This thread is the place for discussion of the FAQ found here.
Please consult the links and material on this page, keeping in mind the following preliminary recommendation:
The ancient Epicurean texts that remain to us today are available freely on the internet in many different translations. There are many websites and articles available on the internet with many varying opinions as to the true teachings of Epicurus and many varying evaluations of the merit of those teachings. Unless you are already familiar with the major issues of Greek philosophy, it is very helpful to start the study of Epicurus with a sympathetic overview which attempts to present the full picture of Epicurean philosophy as an ancient Roman or Greek would have known it. That overview can be found in Norman DeWitt’s Epicurus And His Philosophy. Only when you have heard the Epicurean side presented fairly are you equipped to deal with the legions of critics of Epicurus, and only then can you develop your own fair verdict on Epicurus’ conclusions. A taste of Professor DeWitt's approach and assessment of Epicurus can be found in his article “Philosophy For The Millions.”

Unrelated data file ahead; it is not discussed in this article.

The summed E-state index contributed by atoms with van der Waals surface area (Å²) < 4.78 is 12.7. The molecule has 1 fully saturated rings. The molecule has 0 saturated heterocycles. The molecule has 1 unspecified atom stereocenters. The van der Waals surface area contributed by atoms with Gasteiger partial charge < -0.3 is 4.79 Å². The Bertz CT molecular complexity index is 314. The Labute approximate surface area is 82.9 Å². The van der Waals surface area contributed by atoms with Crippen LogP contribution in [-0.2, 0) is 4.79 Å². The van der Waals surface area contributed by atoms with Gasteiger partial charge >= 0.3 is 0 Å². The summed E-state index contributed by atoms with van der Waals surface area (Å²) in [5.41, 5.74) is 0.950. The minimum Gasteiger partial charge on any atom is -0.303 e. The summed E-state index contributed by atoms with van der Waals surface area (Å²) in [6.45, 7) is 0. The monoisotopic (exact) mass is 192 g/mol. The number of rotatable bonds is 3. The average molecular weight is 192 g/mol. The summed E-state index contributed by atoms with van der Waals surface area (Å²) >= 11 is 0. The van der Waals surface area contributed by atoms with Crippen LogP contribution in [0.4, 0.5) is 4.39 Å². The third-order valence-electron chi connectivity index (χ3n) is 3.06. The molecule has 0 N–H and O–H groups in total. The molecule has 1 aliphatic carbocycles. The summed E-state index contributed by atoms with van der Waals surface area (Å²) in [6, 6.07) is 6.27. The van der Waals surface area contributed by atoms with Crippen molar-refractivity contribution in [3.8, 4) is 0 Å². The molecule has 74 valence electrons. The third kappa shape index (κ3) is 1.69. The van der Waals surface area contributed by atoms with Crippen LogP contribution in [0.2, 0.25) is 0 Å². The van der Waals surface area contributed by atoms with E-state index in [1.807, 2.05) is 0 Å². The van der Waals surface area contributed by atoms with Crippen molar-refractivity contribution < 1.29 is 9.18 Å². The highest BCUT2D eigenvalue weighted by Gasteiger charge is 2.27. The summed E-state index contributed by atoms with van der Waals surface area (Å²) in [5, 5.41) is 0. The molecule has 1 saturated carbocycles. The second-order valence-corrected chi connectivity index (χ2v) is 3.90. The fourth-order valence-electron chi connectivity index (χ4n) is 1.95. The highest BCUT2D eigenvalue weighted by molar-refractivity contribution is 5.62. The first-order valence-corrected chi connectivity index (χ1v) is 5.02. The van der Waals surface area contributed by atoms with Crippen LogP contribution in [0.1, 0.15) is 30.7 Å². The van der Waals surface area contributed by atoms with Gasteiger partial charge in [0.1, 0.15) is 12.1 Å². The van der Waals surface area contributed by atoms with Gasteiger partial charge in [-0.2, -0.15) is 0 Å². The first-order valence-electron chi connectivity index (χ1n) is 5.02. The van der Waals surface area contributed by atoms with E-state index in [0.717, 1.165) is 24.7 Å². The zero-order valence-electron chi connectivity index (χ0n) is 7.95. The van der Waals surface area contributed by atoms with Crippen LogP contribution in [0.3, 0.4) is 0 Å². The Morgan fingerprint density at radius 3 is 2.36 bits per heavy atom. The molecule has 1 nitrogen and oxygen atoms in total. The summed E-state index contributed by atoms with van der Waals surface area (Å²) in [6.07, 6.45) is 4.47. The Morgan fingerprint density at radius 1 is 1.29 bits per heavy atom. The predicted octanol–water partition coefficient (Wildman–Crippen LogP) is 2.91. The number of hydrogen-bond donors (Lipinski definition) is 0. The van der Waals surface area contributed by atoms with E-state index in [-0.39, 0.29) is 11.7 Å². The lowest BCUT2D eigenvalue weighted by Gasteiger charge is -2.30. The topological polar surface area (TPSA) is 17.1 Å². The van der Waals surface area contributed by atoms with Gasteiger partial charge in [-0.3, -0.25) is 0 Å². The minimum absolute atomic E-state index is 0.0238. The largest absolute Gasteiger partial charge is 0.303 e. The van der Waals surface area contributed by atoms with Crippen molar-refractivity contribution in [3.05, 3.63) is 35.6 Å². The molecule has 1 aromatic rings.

If you do not have immediate access to DeWitt's book, a second source that provides a very accessible picture of the sweep of Epicurean Philosophy is Frances Wright's A Few Days In Athens. The full book is available here
Wright's book is a fictional story about a young student in ancient Athens attempting to pick from several competing schools, and she does a great job of contrasting Epicurus with the alternatives, especially with stoicism. Wright's book is highly recommended, and like DeWitt does not lead the reader off into a rabbit chase after ataraxia / "absence of pain" as the goal of life.
So as an initial list in the order I would suggest a new student of Epicurus start, I would list:
- "Epicurus and His Philosophy" by Norman DeWitt
- "A Few Days In Athens" by Frances Wright